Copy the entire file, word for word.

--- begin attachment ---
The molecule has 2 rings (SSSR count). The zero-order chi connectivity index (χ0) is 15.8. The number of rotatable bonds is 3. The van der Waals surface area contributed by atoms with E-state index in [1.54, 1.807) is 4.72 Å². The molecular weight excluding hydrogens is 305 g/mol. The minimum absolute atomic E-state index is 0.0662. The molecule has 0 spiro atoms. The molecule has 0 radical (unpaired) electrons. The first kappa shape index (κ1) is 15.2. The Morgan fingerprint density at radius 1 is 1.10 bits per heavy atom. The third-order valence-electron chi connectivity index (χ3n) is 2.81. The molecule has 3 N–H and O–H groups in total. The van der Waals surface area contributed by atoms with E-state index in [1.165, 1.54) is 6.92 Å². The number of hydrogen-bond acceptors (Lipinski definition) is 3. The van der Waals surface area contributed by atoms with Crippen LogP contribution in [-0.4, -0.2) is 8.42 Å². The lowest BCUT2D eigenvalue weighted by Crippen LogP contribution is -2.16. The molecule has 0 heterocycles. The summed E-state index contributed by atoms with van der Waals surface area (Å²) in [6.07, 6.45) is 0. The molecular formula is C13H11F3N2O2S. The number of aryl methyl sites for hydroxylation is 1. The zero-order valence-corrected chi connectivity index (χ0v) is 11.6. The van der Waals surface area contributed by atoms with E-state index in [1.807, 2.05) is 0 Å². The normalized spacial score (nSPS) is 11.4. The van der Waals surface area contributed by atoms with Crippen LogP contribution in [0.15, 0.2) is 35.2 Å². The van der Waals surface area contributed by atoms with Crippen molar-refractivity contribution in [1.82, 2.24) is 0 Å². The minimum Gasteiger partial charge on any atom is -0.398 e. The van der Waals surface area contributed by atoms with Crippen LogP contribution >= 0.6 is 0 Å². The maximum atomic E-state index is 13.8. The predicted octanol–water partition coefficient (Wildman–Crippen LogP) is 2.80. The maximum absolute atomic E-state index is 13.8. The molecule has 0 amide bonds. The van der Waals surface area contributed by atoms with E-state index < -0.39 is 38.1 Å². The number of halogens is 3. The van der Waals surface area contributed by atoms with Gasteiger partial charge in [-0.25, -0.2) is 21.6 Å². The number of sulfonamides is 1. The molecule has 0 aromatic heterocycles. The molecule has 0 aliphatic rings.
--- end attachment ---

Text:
The molecule has 2 rings (SSSR count). The zero-order chi connectivity index (χ0) is 15.8. The number of rotatable bonds is 3. The van der Waals surface area contributed by atoms with E-state index in [1.54, 1.807) is 4.72 Å². The molecular weight excluding hydrogens is 305 g/mol. The minimum absolute atomic E-state index is 0.0662. The molecule has 0 spiro atoms. The molecule has 0 radical (unpaired) electrons. The first kappa shape index (κ1) is 15.2. The Morgan fingerprint density at radius 1 is 1.10 bits per heavy atom. The third-order valence-electron chi connectivity index (χ3n) is 2.81. The molecule has 3 N–H and O–H groups in total. The van der Waals surface area contributed by atoms with E-state index in [1.165, 1.54) is 6.92 Å². The number of hydrogen-bond acceptors (Lipinski definition) is 3. The van der Waals surface area contributed by atoms with Crippen LogP contribution in [-0.4, -0.2) is 8.42 Å². The lowest BCUT2D eigenvalue weighted by Crippen LogP contribution is -2.16. The molecule has 0 heterocycles. The summed E-state index contributed by atoms with van der Waals surface area (Å²) in [6.07, 6.45) is 0. The molecular formula is C13H11F3N2O2S. The number of aryl methyl sites for hydroxylation is 1. The zero-order valence-corrected chi connectivity index (χ0v) is 11.6. The van der Waals surface area contributed by atoms with E-state index in [1.807, 2.05) is 0 Å². The normalized spacial score (nSPS) is 11.4. The van der Waals surface area contributed by atoms with Crippen LogP contribution in [0.15, 0.2) is 35.2 Å². The van der Waals surface area contributed by atoms with Crippen molar-refractivity contribution in [1.82, 2.24) is 0 Å². The minimum Gasteiger partial charge on any atom is -0.398 e. The van der Waals surface area contributed by atoms with Crippen LogP contribution >= 0.6 is 0 Å². The maximum atomic E-state index is 13.8. The predicted octanol–water partition coefficient (Wildman–Crippen LogP) is 2.80. The maximum absolute atomic E-state index is 13.8. The molecule has 0 amide bonds. The van der Waals surface area contributed by atoms with E-state index < -0.39 is 38.1 Å². The number of halogens is 3. The van der Waals surface area contributed by atoms with Gasteiger partial charge in [-0.25, -0.2) is 21.6 Å². The number of sulfonamides is 1. The molecule has 0 aromatic heterocycles. The molecule has 0 aliphatic rings.